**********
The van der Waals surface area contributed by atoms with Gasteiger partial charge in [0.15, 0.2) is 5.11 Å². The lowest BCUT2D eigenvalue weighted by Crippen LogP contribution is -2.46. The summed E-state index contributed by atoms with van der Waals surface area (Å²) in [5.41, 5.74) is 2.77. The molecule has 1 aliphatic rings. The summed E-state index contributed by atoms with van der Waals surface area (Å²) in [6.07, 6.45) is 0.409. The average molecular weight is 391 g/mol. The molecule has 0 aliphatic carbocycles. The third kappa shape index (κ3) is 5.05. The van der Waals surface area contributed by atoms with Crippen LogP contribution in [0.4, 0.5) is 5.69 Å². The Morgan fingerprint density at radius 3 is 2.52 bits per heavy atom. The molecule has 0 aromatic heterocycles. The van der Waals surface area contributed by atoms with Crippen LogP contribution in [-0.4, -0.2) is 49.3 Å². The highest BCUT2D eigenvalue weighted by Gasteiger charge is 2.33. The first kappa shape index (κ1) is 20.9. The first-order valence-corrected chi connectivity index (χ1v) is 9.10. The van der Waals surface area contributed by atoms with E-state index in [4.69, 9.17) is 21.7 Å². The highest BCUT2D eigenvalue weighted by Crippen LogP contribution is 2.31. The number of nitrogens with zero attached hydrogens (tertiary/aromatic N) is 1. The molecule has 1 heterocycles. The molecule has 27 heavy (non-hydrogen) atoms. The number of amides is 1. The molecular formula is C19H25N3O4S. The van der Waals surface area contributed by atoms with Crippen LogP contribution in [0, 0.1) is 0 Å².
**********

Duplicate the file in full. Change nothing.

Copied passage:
The van der Waals surface area contributed by atoms with Gasteiger partial charge in [0.15, 0.2) is 5.11 Å². The lowest BCUT2D eigenvalue weighted by Crippen LogP contribution is -2.46. The summed E-state index contributed by atoms with van der Waals surface area (Å²) in [5.41, 5.74) is 2.77. The molecule has 1 aliphatic rings. The summed E-state index contributed by atoms with van der Waals surface area (Å²) in [6.07, 6.45) is 0.409. The average molecular weight is 391 g/mol. The molecule has 0 aliphatic carbocycles. The third kappa shape index (κ3) is 5.05. The van der Waals surface area contributed by atoms with Crippen LogP contribution in [0.4, 0.5) is 5.69 Å². The Morgan fingerprint density at radius 3 is 2.52 bits per heavy atom. The molecule has 0 aromatic heterocycles. The van der Waals surface area contributed by atoms with Crippen LogP contribution in [-0.4, -0.2) is 49.3 Å². The highest BCUT2D eigenvalue weighted by Gasteiger charge is 2.33. The first kappa shape index (κ1) is 20.9. The first-order valence-corrected chi connectivity index (χ1v) is 9.10. The van der Waals surface area contributed by atoms with E-state index in [4.69, 9.17) is 21.7 Å². The highest BCUT2D eigenvalue weighted by Crippen LogP contribution is 2.31. The number of nitrogens with zero attached hydrogens (tertiary/aromatic N) is 1. The molecule has 1 heterocycles. The molecule has 27 heavy (non-hydrogen) atoms. The number of amides is 1. The molecular formula is C19H25N3O4S. The van der Waals surface area contributed by atoms with Crippen LogP contribution in [0, 0.1) is 0 Å².